Patron Saints of Nothing by Randy Ribay | ARC Review

Posted July 29, 2019 by Cristina (Girl in the Pages) in Books, Reviews / 1 Comment

Patron Saints of Nothing by Randy Ribay | ARC ReviewPatron Saints of Nothing by Randy Ribay
Published by Kokila on June 18, 2019
Genres: Coming of Age, Contemporary, Young Adult
Pages: 323 •Format: ARCSource: ALA, Publisher

Jay Reguero plans to spend the last semester of his senior year playing video games before heading to the University of Michigan in the fall. But when he discovers that his Filipino cousin Jun was murdered as part of President Duterte's war on drugs, and no one in the family wants to talk about what happened, Jay travels to the Philippines to find out the real story.

Hoping to uncover more about Jun and the events that led to his death, Jay is forced to reckon with the many sides of his cousin before he can face the whole horrible truth -- and the part he played in it.

As gripping as it is lyrical, Patron Saints of Nothing is a page-turning portrayal of the struggle to reconcile faith, family, and immigrant identity.

Patron Saints of Nothing was brought to my attention by the lovely Mel to the Any, so when I attended ALA midwinter this year I couldn’t resist picking up a copy, especially after seeing the striking cover. Though I myself am not Filipino, my husband’s family is and I am making an effort to read more diversely and learn more about his Filipino heritage, so I was excited to read this title that not only explored the experience of a Filipino-American protagonist, but actually explored the current state of the Philippines as well when the protagonist visits his birth country to look further into a mystery surrounding his cousin.

This book wasn’t perfect, but I rated it highly because it completely gripped me. It was incredibly eye opening to learn about the state of affairs in the Philippines, as the happenings there are not necessarily widely known here in the US (as the protagonist Jason finds out as he tries to research things happening in the Philippines as well). I also am always here for a story of a biracial MC learning more about their heritage, and that’s exactly what the core of this story is about. Jay get challenged quite a bit on is pre-conceived notions and privilege when he visits the Philippines as well and it was encouraging to see him digest the information and reframe the way he thought about things or understood things. There’s definitely character growth throughout the story for Jay, even if he wasn’t always my favorite of characters.

Another thing I respected about this novel was that it really drives home the message that you usually can’t put people into one bucket- either “good” or “bad.” Jay realizes this not only about his cousin, but about multiple other family members who may turn a blind eye to one thing but still support something else, even if it contradicts what they believe in. It also explores the fine line between pride and guilt that many immigrants and there families face, and how’s Jay’s family back in the Phillipines are both proud of their brother (Jay’s father) who moved to America and can help provide for them by sending money and other necessities and help finance their childrens’ education, but are also resentful of him as well for leaving his family and his roots. Overall I think this book did a great job (from my limited perspective) in showcasing the experiences of those living in the Philippines, those like Jay who have been very Americanized and raised in the states, and those who exist in the space in between (like Jay’s father).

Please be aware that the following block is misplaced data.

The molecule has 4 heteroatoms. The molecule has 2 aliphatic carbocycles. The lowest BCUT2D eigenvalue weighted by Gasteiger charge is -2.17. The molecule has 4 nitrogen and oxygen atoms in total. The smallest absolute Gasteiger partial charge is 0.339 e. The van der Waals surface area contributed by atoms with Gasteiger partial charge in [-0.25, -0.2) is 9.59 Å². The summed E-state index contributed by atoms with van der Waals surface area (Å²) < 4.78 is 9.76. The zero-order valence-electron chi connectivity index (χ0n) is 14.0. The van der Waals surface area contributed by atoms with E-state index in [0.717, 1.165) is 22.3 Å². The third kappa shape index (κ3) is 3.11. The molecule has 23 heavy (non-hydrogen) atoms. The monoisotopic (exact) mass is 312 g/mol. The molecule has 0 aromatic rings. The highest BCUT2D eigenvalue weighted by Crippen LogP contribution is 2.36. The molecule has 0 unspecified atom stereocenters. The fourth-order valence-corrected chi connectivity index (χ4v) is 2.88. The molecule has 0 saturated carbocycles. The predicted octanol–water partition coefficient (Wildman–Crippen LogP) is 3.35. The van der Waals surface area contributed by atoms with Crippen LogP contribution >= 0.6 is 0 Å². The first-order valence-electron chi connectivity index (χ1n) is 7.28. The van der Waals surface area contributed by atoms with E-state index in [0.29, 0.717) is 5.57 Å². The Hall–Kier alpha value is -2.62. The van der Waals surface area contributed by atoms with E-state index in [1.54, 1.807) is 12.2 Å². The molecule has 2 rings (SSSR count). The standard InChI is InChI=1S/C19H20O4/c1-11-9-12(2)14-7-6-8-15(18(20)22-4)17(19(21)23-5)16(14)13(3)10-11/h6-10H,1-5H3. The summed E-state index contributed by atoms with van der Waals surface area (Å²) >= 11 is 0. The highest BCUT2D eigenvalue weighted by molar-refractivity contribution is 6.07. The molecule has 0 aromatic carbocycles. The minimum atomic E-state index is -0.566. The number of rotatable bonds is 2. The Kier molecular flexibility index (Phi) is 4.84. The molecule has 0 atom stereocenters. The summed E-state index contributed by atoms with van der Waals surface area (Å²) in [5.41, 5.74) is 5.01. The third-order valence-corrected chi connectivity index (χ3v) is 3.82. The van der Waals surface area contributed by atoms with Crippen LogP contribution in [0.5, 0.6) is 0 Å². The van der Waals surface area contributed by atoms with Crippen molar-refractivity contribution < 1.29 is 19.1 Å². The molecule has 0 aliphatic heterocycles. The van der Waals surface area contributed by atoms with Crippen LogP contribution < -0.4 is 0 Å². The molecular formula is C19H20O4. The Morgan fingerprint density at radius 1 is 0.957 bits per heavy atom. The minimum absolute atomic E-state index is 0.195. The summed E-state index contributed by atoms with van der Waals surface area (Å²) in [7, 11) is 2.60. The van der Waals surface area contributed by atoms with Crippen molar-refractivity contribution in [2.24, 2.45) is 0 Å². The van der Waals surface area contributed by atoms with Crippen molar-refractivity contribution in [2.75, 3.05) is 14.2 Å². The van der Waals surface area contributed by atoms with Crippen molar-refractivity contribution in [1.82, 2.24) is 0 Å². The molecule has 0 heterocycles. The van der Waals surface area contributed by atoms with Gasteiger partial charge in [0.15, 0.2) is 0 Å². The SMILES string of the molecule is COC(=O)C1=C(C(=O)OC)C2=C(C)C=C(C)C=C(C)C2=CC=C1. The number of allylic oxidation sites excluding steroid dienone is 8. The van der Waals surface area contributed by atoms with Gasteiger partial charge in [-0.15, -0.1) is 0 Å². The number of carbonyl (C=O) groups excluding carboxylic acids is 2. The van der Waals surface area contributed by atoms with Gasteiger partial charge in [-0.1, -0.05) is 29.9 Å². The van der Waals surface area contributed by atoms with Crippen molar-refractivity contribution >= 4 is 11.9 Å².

Ribay also did a good job in portraying the very different life experiences of the different young adults in this novel. We obviously spend a lot of time learning about Jay as the protagonist and his identity struggle as a biracial Americanized MC, but there’s a great juxtaposition between him and the other young adults he interacts with. From Jun, his missing cousin who felt suffocated by the standards and beliefs he was expected to abide by, to Grace and Angel, Jay’s cousins, who appear to be the model teenage citizens of an upper class Filipino household (though come to find out they are harboring their own secrets and activities).

While there were many elements about this story I enjoyed, I felt that it was weighed down by an unnecessary romance that felt very much like insta-love to me. While romance is very much a part of the young adult experience, this story has so much going on and the stakes are so high that it could have really excelled without the addition of a romance (especially one that felt uncomfortable for a variety of reasons).

Overall: Not a perfect read, but definitely a gripping one with some very important discussions and POVs. I would love to read more books by Filipino authors, especially those exploring the biracial Filipino-American experience.

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